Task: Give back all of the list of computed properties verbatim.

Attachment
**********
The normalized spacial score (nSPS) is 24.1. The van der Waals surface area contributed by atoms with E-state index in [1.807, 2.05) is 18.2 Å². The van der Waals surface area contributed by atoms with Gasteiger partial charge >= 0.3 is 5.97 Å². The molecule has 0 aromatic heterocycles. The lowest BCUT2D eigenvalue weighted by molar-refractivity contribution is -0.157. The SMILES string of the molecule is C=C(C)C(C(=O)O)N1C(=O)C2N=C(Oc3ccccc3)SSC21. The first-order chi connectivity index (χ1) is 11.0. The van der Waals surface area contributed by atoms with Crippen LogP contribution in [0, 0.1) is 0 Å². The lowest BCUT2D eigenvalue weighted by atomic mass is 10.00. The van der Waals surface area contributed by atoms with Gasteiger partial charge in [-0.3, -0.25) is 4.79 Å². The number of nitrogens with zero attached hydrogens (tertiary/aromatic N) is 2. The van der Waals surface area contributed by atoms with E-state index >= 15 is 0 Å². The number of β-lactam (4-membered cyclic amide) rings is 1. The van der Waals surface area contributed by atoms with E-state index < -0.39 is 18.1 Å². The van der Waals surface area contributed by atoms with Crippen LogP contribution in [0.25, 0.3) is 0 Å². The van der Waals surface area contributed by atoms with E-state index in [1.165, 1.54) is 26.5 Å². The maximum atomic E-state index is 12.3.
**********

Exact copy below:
The normalized spacial score (nSPS) is 24.1. The van der Waals surface area contributed by atoms with E-state index in [1.807, 2.05) is 18.2 Å². The van der Waals surface area contributed by atoms with Gasteiger partial charge >= 0.3 is 5.97 Å². The molecule has 0 aromatic heterocycles. The lowest BCUT2D eigenvalue weighted by molar-refractivity contribution is -0.157. The SMILES string of the molecule is C=C(C)C(C(=O)O)N1C(=O)C2N=C(Oc3ccccc3)SSC21. The first-order chi connectivity index (χ1) is 11.0. The van der Waals surface area contributed by atoms with Crippen LogP contribution in [0, 0.1) is 0 Å². The lowest BCUT2D eigenvalue weighted by atomic mass is 10.00. The van der Waals surface area contributed by atoms with Gasteiger partial charge in [-0.3, -0.25) is 4.79 Å². The number of nitrogens with zero attached hydrogens (tertiary/aromatic N) is 2. The van der Waals surface area contributed by atoms with E-state index >= 15 is 0 Å². The number of β-lactam (4-membered cyclic amide) rings is 1. The van der Waals surface area contributed by atoms with E-state index < -0.39 is 18.1 Å². The van der Waals surface area contributed by atoms with Crippen LogP contribution in [0.25, 0.3) is 0 Å². The van der Waals surface area contributed by atoms with E-state index in [1.165, 1.54) is 26.5 Å². The maximum atomic E-state index is 12.3.